Paul Williams-Winky Wright bout cheap for Vegas standards
A $50 ticket and a room for less than $160 at the host hotel in Las Vegas is an indicator of how seriously the economy has slumped, but boxing fans still employed may be tempted to leap at the April 11 non-title 160-pound fight between world welterweight champion Paul Williams (top video) and former super-welterweight champ Winky Wright (lower video) at Mandalay Bay.
Williams (36-1, 27 knockouts) is fighting at 160 only 10 months after regaining his WBO welterweight crown with a revenge, first-round knockout of Carlos Quintana. He claims to be willing to fight any name fighter between 147 and 168 pounds, targeting middleweight champ Kelly Pavlik, welterweight champ Shane Mosley or retired super-middleweight champ Joe Calzaghe if he defeats Wright.
Vegas has established Williams as a minus-160 favorite.
He's 10 years younger than Wright, and is expected to unleash an offensive onslaught on Wright, 37, who hasn't fought since losing a unanimous decision to Bernard Hopkins in July 2007.
"I wish I'd fought more, but it is what it is," said Wright, who along with his promoter Richard Schaefer tried to correct the image that Wright is a stubborn negotiator.
Schaefer said HBO presented him a list of six fighters it wanted to pit against Wright, and all six, including Pavlik, Jermain Taylor and Arthur Abraham, failed to come to terms.
"Winky was willing to fight Pavlik in Youngstown, was willing to fight all these guys ... anywhere in the world," Schaefer said, adding the possible foes balked because "they were scared of Winky Wright."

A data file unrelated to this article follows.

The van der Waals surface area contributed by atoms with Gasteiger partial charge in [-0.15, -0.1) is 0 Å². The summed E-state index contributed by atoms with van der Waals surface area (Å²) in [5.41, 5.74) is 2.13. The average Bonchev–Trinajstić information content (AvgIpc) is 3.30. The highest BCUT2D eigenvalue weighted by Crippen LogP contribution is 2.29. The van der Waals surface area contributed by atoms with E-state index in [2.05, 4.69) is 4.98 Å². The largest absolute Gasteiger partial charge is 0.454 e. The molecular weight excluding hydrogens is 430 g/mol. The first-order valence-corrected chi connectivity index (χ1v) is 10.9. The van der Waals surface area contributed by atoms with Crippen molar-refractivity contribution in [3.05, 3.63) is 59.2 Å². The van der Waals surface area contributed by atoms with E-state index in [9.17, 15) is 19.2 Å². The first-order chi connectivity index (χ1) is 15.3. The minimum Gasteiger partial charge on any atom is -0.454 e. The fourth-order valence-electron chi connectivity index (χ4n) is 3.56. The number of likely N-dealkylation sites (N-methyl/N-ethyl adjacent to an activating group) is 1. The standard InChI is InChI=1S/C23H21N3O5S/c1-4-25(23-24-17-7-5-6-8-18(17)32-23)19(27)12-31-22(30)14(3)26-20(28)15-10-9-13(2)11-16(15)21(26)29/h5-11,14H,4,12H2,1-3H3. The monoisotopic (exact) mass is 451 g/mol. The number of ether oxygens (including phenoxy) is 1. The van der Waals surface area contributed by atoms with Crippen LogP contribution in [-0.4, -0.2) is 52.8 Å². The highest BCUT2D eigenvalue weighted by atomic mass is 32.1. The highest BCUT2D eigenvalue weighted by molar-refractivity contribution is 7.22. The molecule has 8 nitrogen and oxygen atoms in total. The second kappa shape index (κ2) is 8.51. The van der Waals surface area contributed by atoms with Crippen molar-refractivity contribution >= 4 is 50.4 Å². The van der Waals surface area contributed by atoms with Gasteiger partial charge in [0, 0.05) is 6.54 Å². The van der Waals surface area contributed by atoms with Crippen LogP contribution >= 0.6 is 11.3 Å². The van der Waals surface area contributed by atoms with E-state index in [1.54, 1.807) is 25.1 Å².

Added Wright: "I've wanted to fight the best. The best don't want to fight me."
Wright's defensive style also has made for boring fights. "I don't go for the knockout. Boxing's an art, a skill. ... I'm not just a defensive fighter, though. I can punch. I can jab. I can do it all. I've hurt people. It'll be nice to see my talent versus [Williams'] talent."
Williams, who similarly had a difficult time trying to land a fight with Mosley or a rematch with the now-suspended Antonio Margarito, accepted the Wright offer and would most likely be poised to fight Pavlik later this year, although his promoter Dan Goossen was trying to convince Schaefer to make Hopkins available for a fight at 168 pounds.
"What do you say?" Goossen asked Schaefer. Said Schaefer: "I'm not saying anything."
-- Lance Pugmire